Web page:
Conservation & Development, both suffer when land tenure is not secure: India Land Conference | Land Portal | Securing Land Rights Through Open Data

Conservation, said Aldo Leopold, is harmony between (wo)men and land. Land should justifiably figure not only into the conservation, but also in development debates, policy and discourses. Missing land rights and land tenure security can be costly for states, communities as well as local and global development.

Fortuntaly, of late, land issues, especially land rights, has started catching the imagination of global and local policy makers, activists and researchers. Land rights champions, in particular, as well as development communities in general, are now seeing the signs of a global land rights revolution brewing.  More inclusive development is now possible, with new hope of improving land records of excluded communities or rebooting green revolutions with women's land rights, or for that matter acknowledging and furthering the rights of indigenous communities for more effective conservation. This growing acknowledgement at global and local levels is evident with a number of SDG targets and indicators including land concerns.

In India, land is back on the development agenda, after the land-reform waves in post-independent decades, with Forest Rights (FRA, 2006), Fair Compensation Rights (LARR, 2013), Niti Ayog’s Model Land leasing reforms, Women inheritance Rights (HSA Amendments, 2005) and a revamped DILRMP, all underlining and reiterating the development connection. 

Land tenure is also now increasingly noticed and recognized as the cause for stalled investment, an increasing number of conflicts, urbanization related disputes, or  as a major reason behind the  agrarian crisis. Whether it is the Kishan long march or adivasi rally, farm and forest rights are becoming the major demands. While un-updated land records and lack of recording of tenancy threatens the realization of intended benefits of pre-election  farmer-appeasements schemes like Kalia or PM-Kisan by millions of small, marginal and tenant farmers, legal battles and social movements are also intensifying around rejection/recognition of millions of claims for forest rights by tribal and other forest dwellers.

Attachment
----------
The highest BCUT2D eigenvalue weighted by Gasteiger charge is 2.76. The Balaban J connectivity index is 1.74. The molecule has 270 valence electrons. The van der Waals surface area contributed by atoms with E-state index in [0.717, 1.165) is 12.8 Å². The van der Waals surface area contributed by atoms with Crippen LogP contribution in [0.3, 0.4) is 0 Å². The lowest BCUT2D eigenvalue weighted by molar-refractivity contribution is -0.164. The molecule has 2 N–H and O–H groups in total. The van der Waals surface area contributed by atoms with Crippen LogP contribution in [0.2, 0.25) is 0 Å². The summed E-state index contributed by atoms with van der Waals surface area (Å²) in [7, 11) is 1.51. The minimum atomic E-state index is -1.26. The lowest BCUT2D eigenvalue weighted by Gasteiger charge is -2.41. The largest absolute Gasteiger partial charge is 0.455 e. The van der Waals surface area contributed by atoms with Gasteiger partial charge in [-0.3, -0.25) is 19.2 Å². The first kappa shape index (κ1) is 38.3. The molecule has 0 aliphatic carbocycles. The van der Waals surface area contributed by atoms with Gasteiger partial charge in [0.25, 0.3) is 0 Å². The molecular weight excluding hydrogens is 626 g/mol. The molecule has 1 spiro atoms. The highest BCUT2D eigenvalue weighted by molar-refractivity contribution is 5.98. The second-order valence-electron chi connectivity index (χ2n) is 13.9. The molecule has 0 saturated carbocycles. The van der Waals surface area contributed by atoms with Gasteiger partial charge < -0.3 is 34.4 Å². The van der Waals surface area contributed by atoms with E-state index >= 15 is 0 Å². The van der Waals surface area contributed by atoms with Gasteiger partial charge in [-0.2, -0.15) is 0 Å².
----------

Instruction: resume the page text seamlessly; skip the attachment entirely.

There have been sporadic innovations around technology and institutional innovations and legal reforms attempted by central and state governments to secure tenure, land rights or just compensation of farmers, tribal, marginalized and the excluded, such as the Odisha model around slum dwellers’ land rights and liveable habitats, land pooling models in Delhi and Amravati, Forest Rights Act implementation in Maharashtra and Odisha, women land rights initiatives in Odisha, stamp duty reduction for registering deeds in the name of women in several states, and land records digitization, including on-line mutation and encumbrance in Karnataka and erstwhile Andhra Pradesh etc. However, much more is required as pointed out by critics and those familiar with the situation on the ground.

The India Land and Development Conference is an attempt to learn, discuss and debate on these critical land and development linkages with an aim to justifiably centrestage land in the development policy and discourses in India. ILDC aims to change and amplify land-narratives, gather evidence for policy and practice, trigger networks and alliances, fertilize knowledge management and convene action, and contribute to the larger goals of inclusive land governance and sustainable development.